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Western Michigan
Better Business Bureau’s Ten New Year’s Resolutions for a Consumer-Savvy 2013
December 18, 2013

Grand Rapids, MI – December 31, 2013 – As the New Year arrives it is more important than ever to resolve to be a savvy consumer. The Better Business Bureau serving Western Michigan (BBB) offers ten New Year’s resolutions to help you avoid becoming a victim of scams, prevent identity theft and save money in 2014.

The BBB recommends the following New Year’s resolutions to become a savvier consumer in 2014:

1. Look for the BBB Seal of Accreditation and always check out a business with the BBB prior to making a purchase. You can find the Seal on websites and at business locations. The BBB doesn’t just report on Accredited Businesses, you can locate trustworthy businesses by visiting www.bbb.org to view free BBB Business Reviews on accredited and non-accredited businesses.

2. Read the fine print—especially for “free” trial offers. Many consumers complained to the BBB in 2013 after signing up for a “free” trial offer online. These resulted in repeated charges to their credit or debit cards sometimes amounting to hundreds of dollars every month. Read the terms and conditions of any “free” trial offer before handing over credit or debit card numbers.

3. Get everything in writing. Don’t just take a business’ word for it. Get every verbal discussion in writing to limit miscommunication and misunderstandings between your expectations and what the business actually delivers.

4. Beware of “job” offers to make easy money. Unemployment in the nation remains high and scammers are targeting the large pool of job hunters. Beware of any job offer, work-at-home scheme or business opportunity that promises big money for little work and no experience. Look up companies at www.bbb.org before you apply for any job.

5. Keep your computer safe. If you haven’t already, install anti-virus software onto your computer and don’t forget to regularly check for software and operating system updates and patches. Don’t open attachments or click on links in e-mails unless you can confirm the e-mail came from someone you trust.

6. Never wire money to someone you don’t know. Many scams require that the victim wire money to the scammers. Tracking money sent via MoneyGram or Western Union is extremely difficult. Even more troubling for victims is that it’s nearly impossible to get your money back.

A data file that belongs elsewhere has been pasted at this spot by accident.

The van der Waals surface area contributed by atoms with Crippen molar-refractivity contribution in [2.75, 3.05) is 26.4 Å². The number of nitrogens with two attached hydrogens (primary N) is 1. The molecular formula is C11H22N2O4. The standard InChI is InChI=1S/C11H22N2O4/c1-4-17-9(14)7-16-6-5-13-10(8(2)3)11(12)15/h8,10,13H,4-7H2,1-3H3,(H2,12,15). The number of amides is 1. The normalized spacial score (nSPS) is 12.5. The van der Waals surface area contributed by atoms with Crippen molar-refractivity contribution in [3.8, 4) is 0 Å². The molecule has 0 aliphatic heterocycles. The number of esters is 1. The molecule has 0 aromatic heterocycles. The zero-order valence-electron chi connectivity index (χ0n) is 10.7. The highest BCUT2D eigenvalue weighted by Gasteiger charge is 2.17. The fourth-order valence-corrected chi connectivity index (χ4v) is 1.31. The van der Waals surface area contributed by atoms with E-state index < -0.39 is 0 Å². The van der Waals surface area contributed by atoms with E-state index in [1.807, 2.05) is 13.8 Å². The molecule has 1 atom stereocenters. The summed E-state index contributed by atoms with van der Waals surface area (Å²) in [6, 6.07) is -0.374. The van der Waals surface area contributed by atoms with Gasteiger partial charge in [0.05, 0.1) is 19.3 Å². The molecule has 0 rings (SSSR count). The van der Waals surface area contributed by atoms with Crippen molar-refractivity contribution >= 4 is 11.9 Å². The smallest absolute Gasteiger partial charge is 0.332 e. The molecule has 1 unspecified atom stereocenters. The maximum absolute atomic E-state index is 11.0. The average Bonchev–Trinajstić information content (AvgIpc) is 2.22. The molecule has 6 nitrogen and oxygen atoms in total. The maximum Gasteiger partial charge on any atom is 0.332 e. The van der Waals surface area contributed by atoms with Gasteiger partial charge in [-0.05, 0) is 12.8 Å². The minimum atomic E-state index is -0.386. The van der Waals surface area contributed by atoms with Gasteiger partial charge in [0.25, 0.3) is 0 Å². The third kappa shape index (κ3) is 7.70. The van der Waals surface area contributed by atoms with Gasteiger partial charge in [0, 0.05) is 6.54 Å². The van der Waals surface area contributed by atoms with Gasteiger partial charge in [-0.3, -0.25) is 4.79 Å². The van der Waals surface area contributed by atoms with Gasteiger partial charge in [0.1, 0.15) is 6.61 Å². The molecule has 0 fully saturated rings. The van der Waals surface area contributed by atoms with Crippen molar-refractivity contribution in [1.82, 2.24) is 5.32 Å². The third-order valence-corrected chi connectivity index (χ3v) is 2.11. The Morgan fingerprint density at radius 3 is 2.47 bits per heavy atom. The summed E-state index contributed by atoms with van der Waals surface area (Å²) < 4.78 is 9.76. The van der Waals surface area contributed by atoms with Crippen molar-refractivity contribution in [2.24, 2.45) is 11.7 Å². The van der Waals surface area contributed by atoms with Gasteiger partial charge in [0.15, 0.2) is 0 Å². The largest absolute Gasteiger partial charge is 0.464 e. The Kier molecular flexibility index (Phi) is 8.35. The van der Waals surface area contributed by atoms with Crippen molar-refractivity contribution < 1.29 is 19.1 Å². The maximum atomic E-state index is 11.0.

7. Fight identity theft. Shred paper documents that include sensitive financial data and dispose of computers, cell phones and digital data safely. The BBB offers tips and checklists on what to shred, and hosts free shred events at www.bbb.org.

8. Fight fake check fraud. Because of advances in printing technology, scammers have the ability to create very real-looking but phony checks. Educate yourself on the common types of check fraud and be extremely wary of checks that come with claims that you’ve won the lottery, are eligible for a government grant or have landed a job as a secret shopper when you never applied. Be aware if it sounds too good to be true.

9. Ask the BBB for help. File a complaint with your BBB if you have a disagreement with a business or have been ripped off by a scammer. Your complaint will go on record and may help others in dealing with that company. Use the BBB to educate and empower yourself to make informed decisions.

10. Create a budget and stick to it. If you’re a cash-strapped consumer, setting a budget can help you stay afloat in 2013. The BBB has additional advice on how to create a budget to help you get out and stay out of debt at www.bbb.org

For more consumer tips you can trust from your BBB, visit www.bbb.org

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As a private, non-profit organization, the purpose of the Better Business Bureau is to promote an ethical marketplace. BBBs help resolve buyer/seller complaints by means of conciliation, mediation and arbitration. BBBs also review advertising claims, online business practices and charitable organizations. BBBs develop and issue reports on businesses and nonprofit organizations and encourage people to check out a company or charity before making a purchase or donation.